Image Editing

Getting Rid of Those Halos

Often during the post processing of RAW files we experience the problem of edge artifacts or 'halos' as they are commonly known, becoming particularly apparent in the JPEG conversion. Halos may be caused by a number of factors including sharpening, colour, light and contrast adjustments, downsizing for the web and so on. Halos are typically around 1-2 pixels wide and are more discernible on bright monitors which can accentuate contrasting tones or even our club projected images

So whether you think they're important or not, many of our judges think so and home in on 'halos'. As a result I've spent many hours carefully cloning or brushing those pesky pixels into oblivion. However I have good news! Thanks to our own Photoshop guru, David Price (whom I have paraphrased below) there is a quick and simple way of curing the problem:-

Step 1. Complete your processing workflow, save and resize the image to final.

Step 2. Create a layer in Photoshop and change the layer designation from 'normal' to 'darken' in the drop box in the layer window

Step 3. Select the clone stamp tool and set it to around 15 px and 0% hardness.

Step 4. Enlarge the image to 300-400%

Step 5. Position the clone stamp on the background adjacent to the halo, hold down the alt button and click the left mouse button, release then re position the clone stamp over the halo.

Step 6. Left click the mouse button and holding it down drag the clone stamp over the halo and watch it disappear

Step 7. Continue this technique until the halo has been removed or reduced to an acceptable level

Da-Daaaaaa! No halo!

Note: You may need to adjust the opacity down from 100% to fine tune the output.

DoF Calculator, Why we haven't had this facility before now, I ask...

Just for a bit of fun, try clicking on this link Camera Sim but note; it will only work on a laptop. To see it on a mobile device go to

Following on from our Flash Workshop, try another link. This is more complex, but really good! Virtual Lighting Studio ...and this one works on my Android.


A: Ed Gregory: Everything about Lightroom in 15 minutes!

B: Tim Grey: Contrast and Compare: Lightroom CC and Lightroom Classic CC

C: Tony Higginson: Shooting (and processing in Photoshop) a vertical panorama

D: Tony Higginson: An introduction to RAW processing in Photoshop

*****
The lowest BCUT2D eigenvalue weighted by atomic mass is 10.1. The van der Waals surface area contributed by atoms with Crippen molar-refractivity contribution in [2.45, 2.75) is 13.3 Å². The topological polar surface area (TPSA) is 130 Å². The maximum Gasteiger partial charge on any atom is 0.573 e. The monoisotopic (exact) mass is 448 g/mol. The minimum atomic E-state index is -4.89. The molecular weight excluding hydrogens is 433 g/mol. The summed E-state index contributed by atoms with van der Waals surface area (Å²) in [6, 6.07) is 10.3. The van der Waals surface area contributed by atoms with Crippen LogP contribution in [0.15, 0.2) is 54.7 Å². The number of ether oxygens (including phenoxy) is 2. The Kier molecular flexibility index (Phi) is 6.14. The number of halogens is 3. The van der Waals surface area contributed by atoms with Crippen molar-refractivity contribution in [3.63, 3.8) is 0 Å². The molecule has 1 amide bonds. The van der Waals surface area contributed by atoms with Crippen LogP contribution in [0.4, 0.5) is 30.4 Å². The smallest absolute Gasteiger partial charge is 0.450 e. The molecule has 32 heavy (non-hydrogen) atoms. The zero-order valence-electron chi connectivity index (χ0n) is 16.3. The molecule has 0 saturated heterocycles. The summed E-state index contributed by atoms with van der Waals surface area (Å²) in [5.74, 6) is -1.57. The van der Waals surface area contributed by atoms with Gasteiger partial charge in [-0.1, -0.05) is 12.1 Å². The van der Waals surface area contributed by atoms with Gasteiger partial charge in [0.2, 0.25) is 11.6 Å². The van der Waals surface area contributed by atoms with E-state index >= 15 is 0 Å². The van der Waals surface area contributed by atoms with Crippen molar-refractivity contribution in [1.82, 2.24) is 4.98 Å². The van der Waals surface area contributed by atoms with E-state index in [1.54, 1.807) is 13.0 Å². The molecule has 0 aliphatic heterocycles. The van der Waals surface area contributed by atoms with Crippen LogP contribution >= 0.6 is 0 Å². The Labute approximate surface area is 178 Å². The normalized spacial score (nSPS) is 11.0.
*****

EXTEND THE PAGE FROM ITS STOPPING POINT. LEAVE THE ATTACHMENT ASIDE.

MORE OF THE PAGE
E: John Adams: Creating a single image Triptych in Lightroom"

F: Gavin Hoey: Creating a single image triptych in Photoshop

G: John Pivko: How to Add Realistic Fog Atmosphere to Your Images

H: Aaron Nace: How to stretch images using Photoshop's Content-Aware Scale tool

I: Adding lightrays to your image using Adobe Photoshop

J: Macro Photography - Using Extension Tubes

A. An Introduction to Lightroom

Now to try out lightroom. If you can stand the pace, this is a brilliant overview of the most popular functions.

B. Lightroom CC or Lightroom Classic CC

Many of us are Lightroom users and Adobe have just brought out their latest version and called it Lightroom CC ...hmmm ...isn't that what we already had? Yes it is, but what we had has now been rebranded Lightroom 'Classic' CC. Tim Grey of Grey Learning explains the confusion in his latest production:

C. Photoshop - Processing a Vertical Panorama

There are literally hundreds of videos available to assist and teach the use of Adobe editing products and I shall just keep putting up examples. Adrian spotted these which feature Tony Higginson. In the first one he is shooting and then post processing a landscape of Loch Assynt using Photoshop. 18 minutes long, but full of good information ...and I do like the finished product!

D. An Introduction to RAW Processing in Photoshop

In this video Tony Higginson explains how to process RAW files of landscapes in Photoshop.

E. Processing a Triptych in Adobe Lightroom

John Adams presents a step by step illustration of how to create a triptych on one image out of three discrete shots.

F. Processing a Triptych in Adobe Photoshop

Gavin Hoey presents a step by step illustration of how to create a triptych on one image out of three discrete shots.

G: Creating a misty atmosphere using Adobe Lightroom

John Pivko explains how to add a realistic fog atmosphere to your images.

H: Stretching an image using Adobe Photoshop's Content-Aware Scale tool

Aaron Nace explains and demonstrates the Content-Aware features.

I: Adding lightrays to your image using Adobe Photoshop

Gavin Hooey again! This time to add light rays to your image using Photoshop.

J: Macro Photography - Using Extension Tubes

Macro Photography - Using Extension Tubes. A Canon based article, but lots of general information

Article on Extension Tubes